Consider making the search bar the key focus of your ecommerce site. This will also work to keep users on the site, as they may be tempted to look around more.
One of the biggest mistakes I made running my first ecommerce store was not keeping on top of the stock. For SEO purposes it is better to keep the product on the site instead of removing it and having to add it again. If a product is out of stock that needs to be crystal clear. Otherwise, like me, your client will be emailing angry customers apologising about the fact you have to cancel their order.
Ecommerce is all about buying with your eyes, as most of the time you won't get to see or touch the real thing until it's been delivered. Having plenty of photos is a guaranteed way to attract more business, so plan a product page layout in mind. Will you have a product slide show? Or tiled thumbnails. Just as important is the quality of these images, as blurry or pixelated photos will be a major put off as well as bringing down the quality of the site.
More advanced online shoppers will not want to be sent straight to the basket page if they add an item. Therefore it is important that the basket is visible on every page of the site.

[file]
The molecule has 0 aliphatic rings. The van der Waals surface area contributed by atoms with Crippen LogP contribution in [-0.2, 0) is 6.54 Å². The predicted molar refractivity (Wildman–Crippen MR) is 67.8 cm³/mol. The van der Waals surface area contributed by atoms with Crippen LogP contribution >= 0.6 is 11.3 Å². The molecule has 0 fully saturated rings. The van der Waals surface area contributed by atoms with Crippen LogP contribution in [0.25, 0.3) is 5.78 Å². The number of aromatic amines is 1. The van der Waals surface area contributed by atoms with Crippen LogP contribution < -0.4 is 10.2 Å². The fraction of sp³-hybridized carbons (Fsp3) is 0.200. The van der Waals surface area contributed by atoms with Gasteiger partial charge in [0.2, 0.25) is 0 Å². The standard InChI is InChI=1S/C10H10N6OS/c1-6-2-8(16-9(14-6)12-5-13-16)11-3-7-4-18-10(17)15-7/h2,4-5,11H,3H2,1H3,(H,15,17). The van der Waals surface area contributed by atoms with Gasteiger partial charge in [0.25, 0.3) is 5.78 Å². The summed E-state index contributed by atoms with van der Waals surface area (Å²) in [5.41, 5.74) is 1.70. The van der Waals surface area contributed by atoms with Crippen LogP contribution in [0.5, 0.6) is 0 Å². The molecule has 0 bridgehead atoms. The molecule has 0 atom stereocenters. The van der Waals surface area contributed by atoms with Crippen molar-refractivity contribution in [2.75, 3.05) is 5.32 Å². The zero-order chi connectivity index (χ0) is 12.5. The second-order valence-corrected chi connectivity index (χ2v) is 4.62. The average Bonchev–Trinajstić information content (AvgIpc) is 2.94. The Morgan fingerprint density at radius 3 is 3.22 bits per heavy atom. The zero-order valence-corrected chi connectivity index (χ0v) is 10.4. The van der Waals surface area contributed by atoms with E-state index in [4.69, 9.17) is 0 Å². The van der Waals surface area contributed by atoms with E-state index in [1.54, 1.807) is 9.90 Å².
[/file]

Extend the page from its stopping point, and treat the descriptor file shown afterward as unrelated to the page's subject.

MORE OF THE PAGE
Many designers like to use the side bar for this, but I find that clogs valuable promotion area. Think of the basket as the search bars partner in crime. They both need to be on every page so look for a way to incorporate them together for a clean looking site.
A basket must also contain more information than simply how many items are in it. Consider using thumbnails of the products to add a bit of life to the basket.
For larger site there is a good chance there will be a lot of categories. However, fly-out or super menus (the drop down menus when you hover over them) are an effective way to keep your page from getting too cluttered whilst creating maximum accessibility throughout the site.
The key to fly-out menus is being simple and effective. Trying to be too elaborate defeats the whole point of making the site easier to navigate. In the example above, the fly out menu may not be the best designed one you will come across, but it does exactly what it needs with the minimum amount of space taken up.